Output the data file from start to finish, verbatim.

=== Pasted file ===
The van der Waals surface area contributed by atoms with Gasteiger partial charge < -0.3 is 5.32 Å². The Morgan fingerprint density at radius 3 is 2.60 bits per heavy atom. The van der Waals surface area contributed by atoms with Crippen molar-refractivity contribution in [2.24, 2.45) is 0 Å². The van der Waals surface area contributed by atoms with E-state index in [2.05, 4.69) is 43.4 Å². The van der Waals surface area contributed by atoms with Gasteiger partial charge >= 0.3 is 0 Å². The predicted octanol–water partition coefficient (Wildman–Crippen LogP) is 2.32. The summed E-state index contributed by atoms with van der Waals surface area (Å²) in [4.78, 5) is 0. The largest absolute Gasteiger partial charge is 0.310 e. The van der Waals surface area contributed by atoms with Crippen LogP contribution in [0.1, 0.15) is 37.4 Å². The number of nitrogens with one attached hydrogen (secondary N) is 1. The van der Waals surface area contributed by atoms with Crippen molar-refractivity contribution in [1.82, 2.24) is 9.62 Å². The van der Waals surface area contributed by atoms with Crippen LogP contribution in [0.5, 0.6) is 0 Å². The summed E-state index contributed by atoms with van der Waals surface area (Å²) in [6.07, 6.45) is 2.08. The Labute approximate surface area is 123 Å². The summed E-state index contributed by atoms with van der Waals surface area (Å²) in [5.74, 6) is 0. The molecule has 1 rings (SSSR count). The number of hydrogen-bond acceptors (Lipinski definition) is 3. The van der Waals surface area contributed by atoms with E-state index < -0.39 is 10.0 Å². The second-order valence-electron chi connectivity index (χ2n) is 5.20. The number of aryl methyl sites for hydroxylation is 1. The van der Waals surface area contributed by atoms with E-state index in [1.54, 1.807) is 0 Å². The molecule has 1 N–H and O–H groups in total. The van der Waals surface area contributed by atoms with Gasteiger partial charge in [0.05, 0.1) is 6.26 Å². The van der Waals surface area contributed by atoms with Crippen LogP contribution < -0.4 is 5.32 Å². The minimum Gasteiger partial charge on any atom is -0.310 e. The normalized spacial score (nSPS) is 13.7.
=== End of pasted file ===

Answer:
The van der Waals surface area contributed by atoms with Gasteiger partial charge < -0.3 is 5.32 Å². The Morgan fingerprint density at radius 3 is 2.60 bits per heavy atom. The van der Waals surface area contributed by atoms with Crippen molar-refractivity contribution in [2.24, 2.45) is 0 Å². The van der Waals surface area contributed by atoms with E-state index in [2.05, 4.69) is 43.4 Å². The van der Waals surface area contributed by atoms with Gasteiger partial charge >= 0.3 is 0 Å². The predicted octanol–water partition coefficient (Wildman–Crippen LogP) is 2.32. The summed E-state index contributed by atoms with van der Waals surface area (Å²) in [4.78, 5) is 0. The largest absolute Gasteiger partial charge is 0.310 e. The van der Waals surface area contributed by atoms with Crippen LogP contribution in [0.1, 0.15) is 37.4 Å². The number of nitrogens with one attached hydrogen (secondary N) is 1. The van der Waals surface area contributed by atoms with Crippen molar-refractivity contribution in [1.82, 2.24) is 9.62 Å². The van der Waals surface area contributed by atoms with Crippen LogP contribution in [0.5, 0.6) is 0 Å². The summed E-state index contributed by atoms with van der Waals surface area (Å²) in [6.07, 6.45) is 2.08. The Labute approximate surface area is 123 Å². The summed E-state index contributed by atoms with van der Waals surface area (Å²) in [5.74, 6) is 0. The molecule has 1 rings (SSSR count). The number of hydrogen-bond acceptors (Lipinski definition) is 3. The van der Waals surface area contributed by atoms with E-state index < -0.39 is 10.0 Å². The second-order valence-electron chi connectivity index (χ2n) is 5.20. The number of aryl methyl sites for hydroxylation is 1. The van der Waals surface area contributed by atoms with E-state index in [1.54, 1.807) is 0 Å². The molecule has 1 N–H and O–H groups in total. The van der Waals surface area contributed by atoms with Gasteiger partial charge in [0.05, 0.1) is 6.26 Å². The van der Waals surface area contributed by atoms with Crippen LogP contribution < -0.4 is 5.32 Å². The minimum Gasteiger partial charge on any atom is -0.310 e. The normalized spacial score (nSPS) is 13.7.